Written by: Big Ross, CC2K Staff Writer
Big Ross returns from wandering the wastes to gush about the latest edition of the Fallout franchise.
Old-school Fallout purists may not like what Bethesda Softworks has done to the Fallout franchise since buying the rights and making it their own with the release of Fallout 3 in 2008. I can’t say I agree, as I fell madly in love with that game and the larger Fallout mythos in general. Even the follow-up, Fallout New Vegas (developed by Obsidian) was excellent and innovative. Now we finally have a true sequel to Fallout 3 with the release of Fallout 4 on 11/10/15. I’ve been playing as much as I can and loving every minute of it. I haven’t spent enough time with the game to write a proper review, but I did want to highlight some of my favorite things about Fallout 4.
10) The Graphics and Color Palette
Fallout 3 and Fallout New Vegas both suffered from rather drab, almost monochrome color palettes. Coupled with them being run on some rather dated (even when they were new) graphics engines, and with some few exceptions neither is what you would call a pretty game. So it’s refreshing that with Fallout 4, Bethesda has not only updated the graphics, but completely overhauled the look of the fallout world with a varied and vibrant color palette.
09) The Weather System
Fallout 3 had a day/night cycle, and that was pretty much it. Night was uniformly dark as much as day was uniformly bright. It’s revelatory that Fallout 4 features not only a more dynamic day/night cycle, but weather patterns too! And the thing I love the most is that there seem to be “normal” rain and thunderstorms, and then there are “radstorms” (my term, nailed it) – thunderstorms that subject you to brief exposures to radiation anytime lightning flashes. It’s awesome.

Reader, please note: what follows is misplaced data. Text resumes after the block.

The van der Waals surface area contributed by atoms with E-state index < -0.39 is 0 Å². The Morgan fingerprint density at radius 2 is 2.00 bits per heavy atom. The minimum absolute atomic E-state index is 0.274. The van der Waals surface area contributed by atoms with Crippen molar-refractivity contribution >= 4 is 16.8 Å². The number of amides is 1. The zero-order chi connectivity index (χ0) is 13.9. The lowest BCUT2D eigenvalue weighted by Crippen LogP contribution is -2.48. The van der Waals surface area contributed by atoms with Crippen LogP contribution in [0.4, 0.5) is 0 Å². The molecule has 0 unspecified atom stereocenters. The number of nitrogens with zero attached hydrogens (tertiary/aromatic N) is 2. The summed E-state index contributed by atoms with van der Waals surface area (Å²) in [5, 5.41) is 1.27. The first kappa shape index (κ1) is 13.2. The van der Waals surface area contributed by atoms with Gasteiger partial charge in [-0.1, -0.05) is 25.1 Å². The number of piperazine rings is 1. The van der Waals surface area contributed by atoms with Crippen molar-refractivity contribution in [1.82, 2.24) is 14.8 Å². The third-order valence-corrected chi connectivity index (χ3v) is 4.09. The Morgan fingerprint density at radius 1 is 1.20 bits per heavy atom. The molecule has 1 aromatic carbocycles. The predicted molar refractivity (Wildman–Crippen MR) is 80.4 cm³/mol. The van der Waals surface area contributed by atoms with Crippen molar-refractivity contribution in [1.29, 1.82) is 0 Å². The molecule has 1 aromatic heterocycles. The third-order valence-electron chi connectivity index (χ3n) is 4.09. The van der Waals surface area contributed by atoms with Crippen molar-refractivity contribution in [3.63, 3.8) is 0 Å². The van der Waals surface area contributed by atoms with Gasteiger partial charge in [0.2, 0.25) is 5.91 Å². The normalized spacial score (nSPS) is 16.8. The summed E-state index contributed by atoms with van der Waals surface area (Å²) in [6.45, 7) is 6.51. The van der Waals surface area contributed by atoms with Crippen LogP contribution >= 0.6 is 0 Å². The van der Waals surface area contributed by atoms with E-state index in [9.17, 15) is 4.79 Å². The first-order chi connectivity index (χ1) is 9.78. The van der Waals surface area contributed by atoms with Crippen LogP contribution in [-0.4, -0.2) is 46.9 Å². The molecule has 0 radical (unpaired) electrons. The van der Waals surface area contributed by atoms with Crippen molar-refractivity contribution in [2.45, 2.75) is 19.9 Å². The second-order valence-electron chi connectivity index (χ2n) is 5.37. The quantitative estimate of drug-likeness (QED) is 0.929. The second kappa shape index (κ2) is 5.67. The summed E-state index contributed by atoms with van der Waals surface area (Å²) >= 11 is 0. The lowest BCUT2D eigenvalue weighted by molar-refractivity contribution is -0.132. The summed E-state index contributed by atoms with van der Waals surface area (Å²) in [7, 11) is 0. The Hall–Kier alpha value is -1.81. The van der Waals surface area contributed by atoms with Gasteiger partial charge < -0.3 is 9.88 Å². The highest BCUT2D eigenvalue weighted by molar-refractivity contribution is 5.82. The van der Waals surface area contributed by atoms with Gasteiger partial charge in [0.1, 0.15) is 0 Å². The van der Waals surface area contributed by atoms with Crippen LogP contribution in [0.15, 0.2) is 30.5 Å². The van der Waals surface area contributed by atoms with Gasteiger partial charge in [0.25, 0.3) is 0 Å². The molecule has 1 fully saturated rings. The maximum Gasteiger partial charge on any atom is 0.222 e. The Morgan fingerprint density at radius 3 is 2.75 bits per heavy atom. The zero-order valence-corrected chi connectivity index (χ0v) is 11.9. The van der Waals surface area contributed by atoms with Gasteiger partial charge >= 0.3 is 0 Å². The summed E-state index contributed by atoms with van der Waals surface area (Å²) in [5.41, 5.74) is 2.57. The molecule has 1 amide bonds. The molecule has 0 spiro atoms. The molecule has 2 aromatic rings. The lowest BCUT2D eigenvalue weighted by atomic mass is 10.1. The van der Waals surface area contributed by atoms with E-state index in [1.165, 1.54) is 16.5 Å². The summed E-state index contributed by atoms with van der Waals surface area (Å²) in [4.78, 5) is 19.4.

08) Feral Ghouls are Properly Terrifying
Feral ghouls are essentially radiation-induced zombies of the Fallout world. In Fallout 3 they were little more than cannon fodder. These melee-exclusive enemies were easily spotted from a distance, and just as easily dispatched. Fallout 4 changes everything, by taking a page from Left 4 Dead to make feral ghouls much more interesting and challenging. They’re better at hiding and ambushing you, faster, have better AI, a tendency to swarm, and a revamped look that all combine to make them some of the scariest enemies I’ve encountered so far. I hate feral ghouls, but I love them too.
07) The New Radiation Mechanic
Speaking of radiation, I’m incredibly happy and intimated at the same time by the new rad system. In Fallout 3 radiation came from the environment, and your exposure was cumulative. If your Rad Level got too high you’d suffer from Radiation Sickness, which would worsen the higher your exposure level got. You would suffer penalties to your Endurance and overall hit points. Great in theory, but the problem was that drugs to prevent or remove Rads were so abundant, you literally never had to worry about Rad exposure.
In Fallout 4, the Rad System has been completely changed. You now take Radiation Damage, which reduces your max level of hit points concurrent to exposure. This makes radiation a constant and imminent threat. It heightens the tension, and makes you much more wary of your surroundings. And I’m happy (and a little worried) to say that at least in the early game, Rad-X and Rad-Away are quite scarce.